2017 Geneva Motor Show: Hyundai FE Fuel Cell Concept revealed

Hyundai has unveiled futuristic concept that can travel totally emission free for 800km.

Hyundai FE Fuel Cell Concept Side Jpg

THE Hyundai FE Fuel Cell Concept has revealed the Korean carmaker’s potential replacement for the hydrogen-powered ix35 SUV that has pioneered the consumer-facing side of the technology.

Unveiled at the Geneva Motor Show, and capable of travelling up to 800km between refills, the FE (Future Eco) Fuel Cell Concept showcases the fourth generation of Hyundai’s hydrogen fuel cell technology.

Hyundai FE Fuel Cell ConceptThe FE Fuel Cell Concept is 20 percent lighter than the ix35-based fuel cell vehicle, and achieves 10 percent greater efficiency. The power density of the fuel cell stack is increased by 30 percent, boosting range substantially over the third-generation technology.

The concept car includes an internal air humidifier that recycles water emitted by the car’s fuel cell – it combines hydrogen and oxygen to make electricity used to power the electric motor, and water – creating a more comfortable cabin environment. It also comes with portable battery packs – charged by the car’s energy output – to power passenger devices and an electric scooter stored in the boot.

The FE Fuel Cell Concept is part of the company’s eco-vehicle program that will roll out 14 or more environmentally focused models by 2020.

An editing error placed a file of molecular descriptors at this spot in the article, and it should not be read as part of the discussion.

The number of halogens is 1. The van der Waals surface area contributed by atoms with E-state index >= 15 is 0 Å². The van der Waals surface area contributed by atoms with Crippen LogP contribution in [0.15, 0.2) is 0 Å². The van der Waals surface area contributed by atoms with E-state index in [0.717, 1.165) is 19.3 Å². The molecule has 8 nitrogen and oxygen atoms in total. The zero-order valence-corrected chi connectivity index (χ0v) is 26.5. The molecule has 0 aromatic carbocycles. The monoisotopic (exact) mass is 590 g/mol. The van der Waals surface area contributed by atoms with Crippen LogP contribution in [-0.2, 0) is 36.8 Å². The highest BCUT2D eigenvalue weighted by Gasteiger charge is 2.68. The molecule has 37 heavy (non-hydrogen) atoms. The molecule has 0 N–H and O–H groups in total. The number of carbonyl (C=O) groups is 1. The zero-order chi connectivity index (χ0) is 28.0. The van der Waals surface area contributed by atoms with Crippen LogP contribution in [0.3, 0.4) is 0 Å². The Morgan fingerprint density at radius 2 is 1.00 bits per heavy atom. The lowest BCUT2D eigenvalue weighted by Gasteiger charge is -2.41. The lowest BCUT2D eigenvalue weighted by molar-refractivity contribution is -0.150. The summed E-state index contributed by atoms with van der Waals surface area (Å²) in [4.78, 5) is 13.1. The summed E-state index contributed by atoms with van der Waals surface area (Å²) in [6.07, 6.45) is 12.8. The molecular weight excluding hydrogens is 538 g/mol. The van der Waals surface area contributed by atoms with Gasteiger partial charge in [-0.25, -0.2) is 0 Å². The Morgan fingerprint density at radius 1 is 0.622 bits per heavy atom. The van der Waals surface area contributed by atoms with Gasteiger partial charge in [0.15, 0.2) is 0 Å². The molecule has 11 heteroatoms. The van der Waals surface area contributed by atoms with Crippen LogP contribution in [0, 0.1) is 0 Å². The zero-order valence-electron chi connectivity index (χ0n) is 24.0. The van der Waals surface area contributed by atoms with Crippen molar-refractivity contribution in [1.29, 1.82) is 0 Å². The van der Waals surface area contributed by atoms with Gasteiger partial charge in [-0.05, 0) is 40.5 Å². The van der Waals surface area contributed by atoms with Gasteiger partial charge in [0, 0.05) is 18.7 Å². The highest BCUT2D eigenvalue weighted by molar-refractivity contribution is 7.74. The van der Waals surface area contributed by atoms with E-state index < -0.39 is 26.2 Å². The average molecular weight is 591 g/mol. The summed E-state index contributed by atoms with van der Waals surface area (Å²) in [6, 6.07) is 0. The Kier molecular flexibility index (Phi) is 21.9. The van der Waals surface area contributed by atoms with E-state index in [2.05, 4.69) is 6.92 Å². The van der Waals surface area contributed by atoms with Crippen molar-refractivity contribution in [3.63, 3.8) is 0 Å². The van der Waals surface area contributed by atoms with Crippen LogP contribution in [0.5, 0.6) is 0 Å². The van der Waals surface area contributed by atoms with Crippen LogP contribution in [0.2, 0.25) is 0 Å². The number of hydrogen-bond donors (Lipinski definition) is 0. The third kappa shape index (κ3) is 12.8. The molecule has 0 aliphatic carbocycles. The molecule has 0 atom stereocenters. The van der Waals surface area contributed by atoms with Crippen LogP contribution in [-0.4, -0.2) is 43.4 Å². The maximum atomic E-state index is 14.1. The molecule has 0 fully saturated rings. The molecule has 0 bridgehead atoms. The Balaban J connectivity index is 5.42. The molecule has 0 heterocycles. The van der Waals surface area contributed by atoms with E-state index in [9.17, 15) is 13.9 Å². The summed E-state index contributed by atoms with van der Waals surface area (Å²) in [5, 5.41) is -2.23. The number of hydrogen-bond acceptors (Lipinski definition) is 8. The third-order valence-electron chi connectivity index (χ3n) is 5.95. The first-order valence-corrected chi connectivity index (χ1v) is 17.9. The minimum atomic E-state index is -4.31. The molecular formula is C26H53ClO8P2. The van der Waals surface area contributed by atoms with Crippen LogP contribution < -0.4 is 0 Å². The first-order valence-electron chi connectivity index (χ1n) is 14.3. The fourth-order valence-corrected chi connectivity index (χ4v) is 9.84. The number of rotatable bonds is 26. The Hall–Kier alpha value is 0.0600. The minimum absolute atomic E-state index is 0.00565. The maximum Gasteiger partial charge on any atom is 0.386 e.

Hyundai FE Fuel Cell Concept sideThese include the newly launched Hyundai Ioniq, the first car to offer a choice of three electrified powertrains in a single body type, and an SUV-based fuel cell model set for launch in 2018.

While the driving range of fuel cell vehicles is making them more practical, Hyundai acknowledges there is a lack of hydrogen fuel infrastructure globally, but particularly in Australia.

The company is working with Toyota to jump-start the rollout of facilities here and push for government incentives for environmentally friendly vehicles. 

Hyundai FE Fuel Cell Concept interiorHyundai Australia fuel cell program leader Scott Nargar previously told Wheels the company’s work with its Japanese rival was critical to getting widespread recognition for hydrogen as a viable alternative to fossil fuels.

“From a car manufacturer point of view we see hydrogen fuel cell as the ultimate goal – the range, the practicality, the refuelling time – we’re all used to going to a petrol station, filling up in three minutes then driving away and doing 600km. Fuel cell gives you the best comparison to petrol.”


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